Avoiding Self-Sabotaging Behaviors in the Mindfield of Current Happiness

Things are good, y’all.  I mean, really, really good.  LarBear and I are all moved into a really nice new (to us) home, things are organized, tons of junk and clutter has been purged, it looks good, hell, it even smells good.  There is nothing I don’t absolutely love about this new house.

And other things are good, too.  I started a mini dose of an antidepressant two weeks ago, and have had no manic symptoms.  I am slowly weaning off another medication that my psychiatrist believes is leading to my mysterious weight gain.

Things are going great with LarBear, have actually never been better.  I am in the most stable and healthy romantic relationship of my life.  We are a team and we lean on each other and we care for each other and we just make each others’ lives so incredibly much better than they ever have been.

I haven’t heard word one from my ex-step-father or any of his side of the family, and I am superbly grateful for that, and believe that has also gone a long way in minimizing my anxiety and stress level.  Getting rid of all that toxic negativity, it just did me such good.

So really, the problem is that there ARE no problems.  I went to therapy this week, and the first thing my therapist asked me, was what was I going to do to not sabotage the happiness I am finding?  Because that is what I do, it is what I have always done.  Happiness or contentment or joy have always been so fleeting for me, and it is always me chasing them off my own porch with a broom.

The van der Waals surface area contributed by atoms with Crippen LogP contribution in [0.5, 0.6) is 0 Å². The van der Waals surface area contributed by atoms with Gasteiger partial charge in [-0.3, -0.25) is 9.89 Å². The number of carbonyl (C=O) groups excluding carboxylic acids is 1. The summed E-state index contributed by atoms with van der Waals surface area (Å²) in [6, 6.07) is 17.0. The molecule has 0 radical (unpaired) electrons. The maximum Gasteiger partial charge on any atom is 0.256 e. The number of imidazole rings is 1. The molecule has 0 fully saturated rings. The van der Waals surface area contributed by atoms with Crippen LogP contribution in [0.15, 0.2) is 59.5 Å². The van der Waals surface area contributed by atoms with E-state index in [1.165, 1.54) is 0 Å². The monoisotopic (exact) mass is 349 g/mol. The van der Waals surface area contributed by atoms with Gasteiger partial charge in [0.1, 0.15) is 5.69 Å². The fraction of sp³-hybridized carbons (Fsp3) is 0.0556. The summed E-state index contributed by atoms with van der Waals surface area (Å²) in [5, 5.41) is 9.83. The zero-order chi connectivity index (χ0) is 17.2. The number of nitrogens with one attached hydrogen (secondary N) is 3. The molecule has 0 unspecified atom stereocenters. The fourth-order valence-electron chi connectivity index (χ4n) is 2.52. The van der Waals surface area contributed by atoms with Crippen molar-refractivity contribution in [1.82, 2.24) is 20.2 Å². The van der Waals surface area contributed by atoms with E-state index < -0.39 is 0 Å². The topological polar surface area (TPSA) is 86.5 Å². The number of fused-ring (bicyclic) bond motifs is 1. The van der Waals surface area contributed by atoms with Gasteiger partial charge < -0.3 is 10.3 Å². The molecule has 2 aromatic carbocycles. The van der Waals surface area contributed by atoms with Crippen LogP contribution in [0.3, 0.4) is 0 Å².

The answer to that question lies in many things.  First of all, how am I going to KNOW that I am sabotaging my happiness?  Well, I can spout out a short little list of things from just today that I have done to sabotage my happiness that range from picking a really silly fight (very short lived) with the LarBear to deciding to experiment with my Klonopin (as in not taking it even though I know that I really, really need it) to not taking a shower and getting dressed this morning (daily hygiene fail) to letting myself get too worked up about other people’s problems.

How do I let myself feel, or how do I reassure myself that it really IS okay to be happy, to feel joy, contentment?  I’m still working on that.  What my head always tell me is the inevitable — that it won’t last, it never has before, and its not going to start now.  My head goes on to remind me that Fall is upon us, meaning Winter soon, and that always spells horrors for my stability.

Does it have to, though?  Is it possible that I could make it through Fall and Winter relatively unscathed?  That I could keep up with my daily tasks and my hygiene and meds and relationship-building and therapy and all of the other daily skills, and maybe slide just fine through to Spring?

Well sure, I suppose it’s possible.  I just have to avoid all of these tiny self-sabotaging behaviors that I engage in, and focus on the more positive, skill building behaviors that I have been concentrating on lately.

Gee, Rosa, is that all you ask from yourself?  You are such a loser.

You see, that voice is there, so loud and strong, criticizing my every move.  It will take massive determination on my part to ignore it, to turn the mind, to practice opposite to emotion.  But I think I can.  I’m pretty sure I can, anyway.  Or at least I’m going to try.

What self-sabotage pitfalls do you find yourself getting tripped up by?  How do you keep yourself on a more positive path?  Do share your secret cures for all that ails…

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